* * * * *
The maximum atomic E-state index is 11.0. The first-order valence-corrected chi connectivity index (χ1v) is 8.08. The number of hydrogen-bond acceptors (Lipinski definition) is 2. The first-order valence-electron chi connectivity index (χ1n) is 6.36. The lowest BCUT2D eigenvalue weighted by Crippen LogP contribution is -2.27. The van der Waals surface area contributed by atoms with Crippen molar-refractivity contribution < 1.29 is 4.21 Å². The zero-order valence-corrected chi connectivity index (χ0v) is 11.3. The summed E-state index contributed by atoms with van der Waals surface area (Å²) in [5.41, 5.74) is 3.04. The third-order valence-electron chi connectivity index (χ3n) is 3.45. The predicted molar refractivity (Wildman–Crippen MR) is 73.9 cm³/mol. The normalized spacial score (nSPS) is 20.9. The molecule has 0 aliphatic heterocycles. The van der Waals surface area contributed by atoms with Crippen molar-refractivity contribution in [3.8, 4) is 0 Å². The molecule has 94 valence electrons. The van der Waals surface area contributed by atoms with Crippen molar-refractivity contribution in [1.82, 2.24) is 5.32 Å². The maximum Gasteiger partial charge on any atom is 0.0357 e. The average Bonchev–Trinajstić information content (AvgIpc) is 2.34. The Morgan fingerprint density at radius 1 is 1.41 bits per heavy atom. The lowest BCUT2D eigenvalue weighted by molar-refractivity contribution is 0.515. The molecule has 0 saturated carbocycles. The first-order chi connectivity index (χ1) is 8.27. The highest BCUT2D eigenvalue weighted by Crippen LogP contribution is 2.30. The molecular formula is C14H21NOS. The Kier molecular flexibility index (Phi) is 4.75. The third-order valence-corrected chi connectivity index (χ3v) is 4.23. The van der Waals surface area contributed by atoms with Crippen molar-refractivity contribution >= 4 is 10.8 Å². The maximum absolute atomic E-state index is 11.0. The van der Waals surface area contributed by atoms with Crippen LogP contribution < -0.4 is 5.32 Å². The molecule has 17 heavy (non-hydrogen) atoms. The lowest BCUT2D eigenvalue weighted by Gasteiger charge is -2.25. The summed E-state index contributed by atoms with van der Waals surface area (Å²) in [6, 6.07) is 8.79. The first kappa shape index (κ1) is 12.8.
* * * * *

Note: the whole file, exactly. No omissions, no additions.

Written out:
The maximum atomic E-state index is 11.0. The first-order valence-corrected chi connectivity index (χ1v) is 8.08. The number of hydrogen-bond acceptors (Lipinski definition) is 2. The first-order valence-electron chi connectivity index (χ1n) is 6.36. The lowest BCUT2D eigenvalue weighted by Crippen LogP contribution is -2.27. The van der Waals surface area contributed by atoms with Crippen molar-refractivity contribution < 1.29 is 4.21 Å². The zero-order valence-corrected chi connectivity index (χ0v) is 11.3. The summed E-state index contributed by atoms with van der Waals surface area (Å²) in [5.41, 5.74) is 3.04. The third-order valence-electron chi connectivity index (χ3n) is 3.45. The predicted molar refractivity (Wildman–Crippen MR) is 73.9 cm³/mol. The normalized spacial score (nSPS) is 20.9. The molecule has 0 aliphatic heterocycles. The van der Waals surface area contributed by atoms with Crippen molar-refractivity contribution in [3.8, 4) is 0 Å². The molecule has 94 valence electrons. The van der Waals surface area contributed by atoms with Crippen molar-refractivity contribution in [1.82, 2.24) is 5.32 Å². The maximum Gasteiger partial charge on any atom is 0.0357 e. The average Bonchev–Trinajstić information content (AvgIpc) is 2.34. The Morgan fingerprint density at radius 1 is 1.41 bits per heavy atom. The lowest BCUT2D eigenvalue weighted by molar-refractivity contribution is 0.515. The molecule has 0 saturated carbocycles. The first-order chi connectivity index (χ1) is 8.27. The highest BCUT2D eigenvalue weighted by Crippen LogP contribution is 2.30. The molecular formula is C14H21NOS. The Kier molecular flexibility index (Phi) is 4.75. The third-order valence-corrected chi connectivity index (χ3v) is 4.23. The van der Waals surface area contributed by atoms with Crippen molar-refractivity contribution >= 4 is 10.8 Å². The maximum absolute atomic E-state index is 11.0. The van der Waals surface area contributed by atoms with Crippen LogP contribution < -0.4 is 5.32 Å². The molecule has 17 heavy (non-hydrogen) atoms. The lowest BCUT2D eigenvalue weighted by Gasteiger charge is -2.25. The summed E-state index contributed by atoms with van der Waals surface area (Å²) in [6, 6.07) is 8.79. The first kappa shape index (κ1) is 12.8.